Airbus is entering 2008 well on its way to achieving one of the most troublesome targets in its Power8 cost-cutting plan - picking preferred bidders for six structures plants in France, Germany and the UK - but amid what looks like a political compromise to keep peace with politicians and unions.
The company has entered final negotiations with three of the companies on its shortlist of four: GKN will take over the wing manufacturing part of the Filton complex in Bristol, UK French firm Latecoere will run Meaulte and St Nazaire in a joint venture with Airbus MT Aerospace of Germany will take on Nordenham and Varel, as well as EADS Defence & Security's Augsburg facility, which makes 70% of its revenues from Airbus, also in a joint venture.
The decision to opt for home-grown buyers - and shun Canadian-owned Spirit AeroSystems, which owns the former Boeing structures plant in Wichita as well as former BAE facilities in the UK - suggests parent EADS may have caved in to pressure from Paris, Berlin and London to keep the sites under national ownership. Airbus also says keeping a "substantial minority shareholding" in the French and German factories allows it to "closely monitor the transition during the period of A350 XWB development and convergence of definition, while reducing substantially cash outlays". It will not "interfere in the majority shareholder's management of each plant".
At the same time, EADS will reveal, in the second week of January, its Vision 2020 strategy to reduce its dependency on Airbus and other platforms businesses. Chief executive Louis Gallois will make clear the European giant's determination to increase its foothold in North America, Asia and the Middle East, and in burgeoning areas such as product support, defence and security systems integration and services.
Both the sale of the structures plants and Vision 2020 are part of a long-term move to drag the seven-year-old EADS away from its origins as a Franco-German industrial "project" and become a systems integrator, able to offer a portfolio of products in the emerging markets of the East and almost impenetrable US defence and homeland security sector.
Selling the six structures plants - a seventh, Laupheim in Germany, which specialises in cabin interiors, was still under review last month - will shave about €1.8 billion ($2.6 billion) off Airbus's cost base (although Airbus will end up having to buy its former products). Some 9,400 employees, including 2,000 employed at Augsburg, will transfer to the new owners. About 1,800 staff working on wing components and subassembly - about a quarter of the Filton workforce - will end up alongside their former colleagues under GKN. Filton's other activities, which include landing gear design and A400M wing assembly, remain part of Airbus.
Gallois says the move to build a "network of partners", allowing EADS to focus its resources on core activities. "It is a way to optimise Airbus's industrial set-up in the frame of the extended enterprise and helps EADS reduce financing needs in a period strained by conjunction of costly programmes and weak dollar uncertainty."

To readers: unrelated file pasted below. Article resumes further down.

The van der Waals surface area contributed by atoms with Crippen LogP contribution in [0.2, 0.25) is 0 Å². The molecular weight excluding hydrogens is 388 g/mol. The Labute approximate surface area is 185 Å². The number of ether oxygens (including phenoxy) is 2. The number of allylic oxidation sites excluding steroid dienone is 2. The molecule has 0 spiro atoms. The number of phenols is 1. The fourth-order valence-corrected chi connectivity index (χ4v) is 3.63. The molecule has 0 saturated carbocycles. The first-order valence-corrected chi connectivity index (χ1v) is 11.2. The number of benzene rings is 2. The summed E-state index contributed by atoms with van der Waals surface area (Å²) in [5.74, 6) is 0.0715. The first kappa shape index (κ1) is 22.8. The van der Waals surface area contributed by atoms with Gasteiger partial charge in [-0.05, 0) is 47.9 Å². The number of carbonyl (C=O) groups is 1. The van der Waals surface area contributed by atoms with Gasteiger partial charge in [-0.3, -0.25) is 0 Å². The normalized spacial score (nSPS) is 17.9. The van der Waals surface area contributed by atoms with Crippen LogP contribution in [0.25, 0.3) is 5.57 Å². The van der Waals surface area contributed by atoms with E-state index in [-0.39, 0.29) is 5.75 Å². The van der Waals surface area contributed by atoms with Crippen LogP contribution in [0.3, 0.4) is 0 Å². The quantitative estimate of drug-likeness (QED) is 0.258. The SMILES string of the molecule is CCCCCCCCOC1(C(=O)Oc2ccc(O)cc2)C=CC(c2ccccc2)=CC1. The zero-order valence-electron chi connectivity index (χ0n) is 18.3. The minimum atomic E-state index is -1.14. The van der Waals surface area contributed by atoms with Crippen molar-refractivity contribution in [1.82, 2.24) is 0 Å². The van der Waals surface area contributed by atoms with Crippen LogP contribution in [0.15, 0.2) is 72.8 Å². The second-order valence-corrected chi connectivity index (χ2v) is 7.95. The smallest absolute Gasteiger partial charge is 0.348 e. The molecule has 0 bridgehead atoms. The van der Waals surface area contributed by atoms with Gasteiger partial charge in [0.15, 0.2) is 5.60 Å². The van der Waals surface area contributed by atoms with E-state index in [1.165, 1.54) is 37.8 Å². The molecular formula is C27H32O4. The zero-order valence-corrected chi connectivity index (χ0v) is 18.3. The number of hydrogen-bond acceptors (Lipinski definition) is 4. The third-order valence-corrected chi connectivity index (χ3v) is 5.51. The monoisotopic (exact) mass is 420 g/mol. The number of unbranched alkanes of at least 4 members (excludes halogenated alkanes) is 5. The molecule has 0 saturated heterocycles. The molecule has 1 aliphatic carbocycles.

Airbus's vice-president of programmes and customer service, Tom Williams, responsible for Airbus UK, goes further. The wing subassembly element of Filton was facing a "creeping death" if it was not transferred out of Airbus, he says.
The factory sales will allow the new owners to build their composite expertise and target other airframers, as Spirit has done with its Wichita operation. GKN chief executive Sir Kevin Smith says: "Our vision for the Filton site will create a globally competitive UK centre of excellence for the design and manufacture of composite aircraft wing structures."
Latecoere president Francois Bertrand says the move is "excellent news for the French aerospace industry" and an endorsement by Airbus of the company's position as a major player in aerostructures.
In the grand scheme, Power8 is an urgent but small part of EADS's transformation from a company burdened by a huge legacy industrial cost base, made worse by the euro-dollar imbalance, into a nimble global player. However, if Airbus can conclude the sell-off of its factories by its mid-2008 target, it will be taken as a clear sign that the board under Gallois means business.
There remain many who doubt that EADS can pull it off. The group has had a strategy to break into the US market since its formation but - Eurocopter aside - has had little success, says the Teal Group's Richard Aboulafia. A major US acquisition is more appealing than a merger with Thales or Safran, "which would give EADS mass but come at the cost of vertical integration that doesn't spread the business into new sectors". But he believes suitable candidates are in short supply. The company's lack of cash - a result of investment in the A350 and delays on the A380 - is a problem at a time when airliner orders could start to slow.
Howard Wheeldon, chief strategist at BCG Partners, says the issue has more to do with EADS's origins. Government influence over decision-making "makes the whole investment model of EADS highly uncertain", he says. "Until governments are removed from the equation, it's not a truly commercial company."
Additional reporting by David Kaminski-Morrow and Dan Thisdell